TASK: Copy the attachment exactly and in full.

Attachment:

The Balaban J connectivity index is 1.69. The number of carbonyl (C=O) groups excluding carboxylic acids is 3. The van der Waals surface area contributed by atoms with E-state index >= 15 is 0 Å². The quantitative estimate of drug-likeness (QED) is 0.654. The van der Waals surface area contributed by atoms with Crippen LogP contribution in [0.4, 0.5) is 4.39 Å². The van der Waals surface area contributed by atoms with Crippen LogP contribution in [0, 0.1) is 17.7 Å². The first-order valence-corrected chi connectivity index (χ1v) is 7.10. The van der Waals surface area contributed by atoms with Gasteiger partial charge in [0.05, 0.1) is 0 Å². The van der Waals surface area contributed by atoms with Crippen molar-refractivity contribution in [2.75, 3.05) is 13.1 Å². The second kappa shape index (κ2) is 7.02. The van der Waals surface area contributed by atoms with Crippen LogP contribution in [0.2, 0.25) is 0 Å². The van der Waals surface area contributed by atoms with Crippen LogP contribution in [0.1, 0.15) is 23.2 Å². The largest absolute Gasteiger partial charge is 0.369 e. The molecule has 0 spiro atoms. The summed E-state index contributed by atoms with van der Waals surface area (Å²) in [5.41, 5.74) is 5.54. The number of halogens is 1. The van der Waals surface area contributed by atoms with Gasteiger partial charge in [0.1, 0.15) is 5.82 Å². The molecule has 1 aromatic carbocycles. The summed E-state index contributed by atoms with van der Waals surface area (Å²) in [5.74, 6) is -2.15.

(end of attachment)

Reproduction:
The Balaban J connectivity index is 1.69. The number of carbonyl (C=O) groups excluding carboxylic acids is 3. The van der Waals surface area contributed by atoms with E-state index >= 15 is 0 Å². The quantitative estimate of drug-likeness (QED) is 0.654. The van der Waals surface area contributed by atoms with Crippen LogP contribution in [0.4, 0.5) is 4.39 Å². The van der Waals surface area contributed by atoms with Crippen LogP contribution in [0, 0.1) is 17.7 Å². The first-order valence-corrected chi connectivity index (χ1v) is 7.10. The van der Waals surface area contributed by atoms with Gasteiger partial charge in [0.05, 0.1) is 0 Å². The van der Waals surface area contributed by atoms with Crippen molar-refractivity contribution in [2.75, 3.05) is 13.1 Å². The second kappa shape index (κ2) is 7.02. The van der Waals surface area contributed by atoms with Crippen LogP contribution in [0.2, 0.25) is 0 Å². The van der Waals surface area contributed by atoms with Crippen LogP contribution in [0.1, 0.15) is 23.2 Å². The largest absolute Gasteiger partial charge is 0.369 e. The molecule has 0 spiro atoms. The summed E-state index contributed by atoms with van der Waals surface area (Å²) in [5.41, 5.74) is 5.54. The number of halogens is 1. The van der Waals surface area contributed by atoms with Gasteiger partial charge in [0.1, 0.15) is 5.82 Å². The molecule has 1 aromatic carbocycles. The summed E-state index contributed by atoms with van der Waals surface area (Å²) in [5.74, 6) is -2.15.